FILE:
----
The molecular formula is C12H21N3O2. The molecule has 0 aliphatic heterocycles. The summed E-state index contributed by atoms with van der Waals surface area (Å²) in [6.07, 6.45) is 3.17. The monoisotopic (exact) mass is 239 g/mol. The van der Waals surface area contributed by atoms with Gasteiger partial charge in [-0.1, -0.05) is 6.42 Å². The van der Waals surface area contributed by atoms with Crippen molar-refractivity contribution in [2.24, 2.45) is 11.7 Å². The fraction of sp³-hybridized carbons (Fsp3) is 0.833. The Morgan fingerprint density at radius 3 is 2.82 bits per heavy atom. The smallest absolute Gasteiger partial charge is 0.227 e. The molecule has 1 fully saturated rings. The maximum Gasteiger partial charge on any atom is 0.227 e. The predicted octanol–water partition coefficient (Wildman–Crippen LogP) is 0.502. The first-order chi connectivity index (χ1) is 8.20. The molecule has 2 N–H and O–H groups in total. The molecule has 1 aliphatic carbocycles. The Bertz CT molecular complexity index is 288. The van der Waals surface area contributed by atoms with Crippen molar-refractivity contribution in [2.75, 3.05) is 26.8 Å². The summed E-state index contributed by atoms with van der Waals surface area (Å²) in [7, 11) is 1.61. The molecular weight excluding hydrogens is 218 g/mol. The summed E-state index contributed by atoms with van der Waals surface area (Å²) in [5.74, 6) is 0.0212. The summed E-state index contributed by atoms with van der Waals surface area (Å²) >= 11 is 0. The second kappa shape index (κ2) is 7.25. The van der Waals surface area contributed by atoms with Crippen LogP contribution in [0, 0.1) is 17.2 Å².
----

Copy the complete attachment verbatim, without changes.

The molecular formula is C12H21N3O2. The molecule has 0 aliphatic heterocycles. The summed E-state index contributed by atoms with van der Waals surface area (Å²) in [6.07, 6.45) is 3.17. The monoisotopic (exact) mass is 239 g/mol. The van der Waals surface area contributed by atoms with Gasteiger partial charge in [-0.1, -0.05) is 6.42 Å². The van der Waals surface area contributed by atoms with Crippen molar-refractivity contribution in [2.24, 2.45) is 11.7 Å². The fraction of sp³-hybridized carbons (Fsp3) is 0.833. The Morgan fingerprint density at radius 3 is 2.82 bits per heavy atom. The smallest absolute Gasteiger partial charge is 0.227 e. The molecule has 1 fully saturated rings. The maximum Gasteiger partial charge on any atom is 0.227 e. The predicted octanol–water partition coefficient (Wildman–Crippen LogP) is 0.502. The first-order chi connectivity index (χ1) is 8.20. The molecule has 2 N–H and O–H groups in total. The molecule has 1 aliphatic carbocycles. The Bertz CT molecular complexity index is 288. The van der Waals surface area contributed by atoms with Crippen molar-refractivity contribution in [2.75, 3.05) is 26.8 Å². The summed E-state index contributed by atoms with van der Waals surface area (Å²) in [7, 11) is 1.61. The molecular weight excluding hydrogens is 218 g/mol. The summed E-state index contributed by atoms with van der Waals surface area (Å²) in [5.74, 6) is 0.0212. The summed E-state index contributed by atoms with van der Waals surface area (Å²) >= 11 is 0. The second kappa shape index (κ2) is 7.25. The van der Waals surface area contributed by atoms with Crippen LogP contribution in [0, 0.1) is 17.2 Å².